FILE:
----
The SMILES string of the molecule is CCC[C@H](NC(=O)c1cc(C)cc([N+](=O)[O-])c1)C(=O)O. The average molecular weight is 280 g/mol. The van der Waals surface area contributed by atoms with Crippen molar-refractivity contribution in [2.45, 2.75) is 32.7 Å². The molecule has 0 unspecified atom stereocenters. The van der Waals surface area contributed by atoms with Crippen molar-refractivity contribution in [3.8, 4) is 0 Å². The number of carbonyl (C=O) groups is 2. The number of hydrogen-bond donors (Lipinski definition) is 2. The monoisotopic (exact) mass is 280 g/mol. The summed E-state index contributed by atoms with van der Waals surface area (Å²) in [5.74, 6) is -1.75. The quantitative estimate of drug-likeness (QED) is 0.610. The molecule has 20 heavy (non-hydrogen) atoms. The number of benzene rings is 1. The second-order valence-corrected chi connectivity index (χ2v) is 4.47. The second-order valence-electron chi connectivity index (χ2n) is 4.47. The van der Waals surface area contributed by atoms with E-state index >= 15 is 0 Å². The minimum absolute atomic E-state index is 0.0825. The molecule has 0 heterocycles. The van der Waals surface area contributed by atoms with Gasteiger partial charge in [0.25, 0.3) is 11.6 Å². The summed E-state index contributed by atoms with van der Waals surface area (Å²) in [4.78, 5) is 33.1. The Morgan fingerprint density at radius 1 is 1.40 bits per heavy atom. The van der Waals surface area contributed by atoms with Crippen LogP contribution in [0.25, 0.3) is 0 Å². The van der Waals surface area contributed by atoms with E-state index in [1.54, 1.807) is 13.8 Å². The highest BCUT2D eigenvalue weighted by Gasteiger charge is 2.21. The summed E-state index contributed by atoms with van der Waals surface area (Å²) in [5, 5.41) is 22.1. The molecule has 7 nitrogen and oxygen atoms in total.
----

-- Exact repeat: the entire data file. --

The SMILES string of the molecule is CCC[C@H](NC(=O)c1cc(C)cc([N+](=O)[O-])c1)C(=O)O. The average molecular weight is 280 g/mol. The van der Waals surface area contributed by atoms with Crippen molar-refractivity contribution in [2.45, 2.75) is 32.7 Å². The molecule has 0 unspecified atom stereocenters. The van der Waals surface area contributed by atoms with Crippen molar-refractivity contribution in [3.8, 4) is 0 Å². The number of carbonyl (C=O) groups is 2. The number of hydrogen-bond donors (Lipinski definition) is 2. The monoisotopic (exact) mass is 280 g/mol. The summed E-state index contributed by atoms with van der Waals surface area (Å²) in [5.74, 6) is -1.75. The quantitative estimate of drug-likeness (QED) is 0.610. The molecule has 20 heavy (non-hydrogen) atoms. The number of benzene rings is 1. The second-order valence-corrected chi connectivity index (χ2v) is 4.47. The second-order valence-electron chi connectivity index (χ2n) is 4.47. The van der Waals surface area contributed by atoms with E-state index >= 15 is 0 Å². The minimum absolute atomic E-state index is 0.0825. The molecule has 0 heterocycles. The van der Waals surface area contributed by atoms with Gasteiger partial charge in [0.25, 0.3) is 11.6 Å². The summed E-state index contributed by atoms with van der Waals surface area (Å²) in [4.78, 5) is 33.1. The Morgan fingerprint density at radius 1 is 1.40 bits per heavy atom. The van der Waals surface area contributed by atoms with Crippen LogP contribution in [0.25, 0.3) is 0 Å². The van der Waals surface area contributed by atoms with E-state index in [1.54, 1.807) is 13.8 Å². The highest BCUT2D eigenvalue weighted by Gasteiger charge is 2.21. The summed E-state index contributed by atoms with van der Waals surface area (Å²) in [5, 5.41) is 22.1. The molecule has 7 nitrogen and oxygen atoms in total.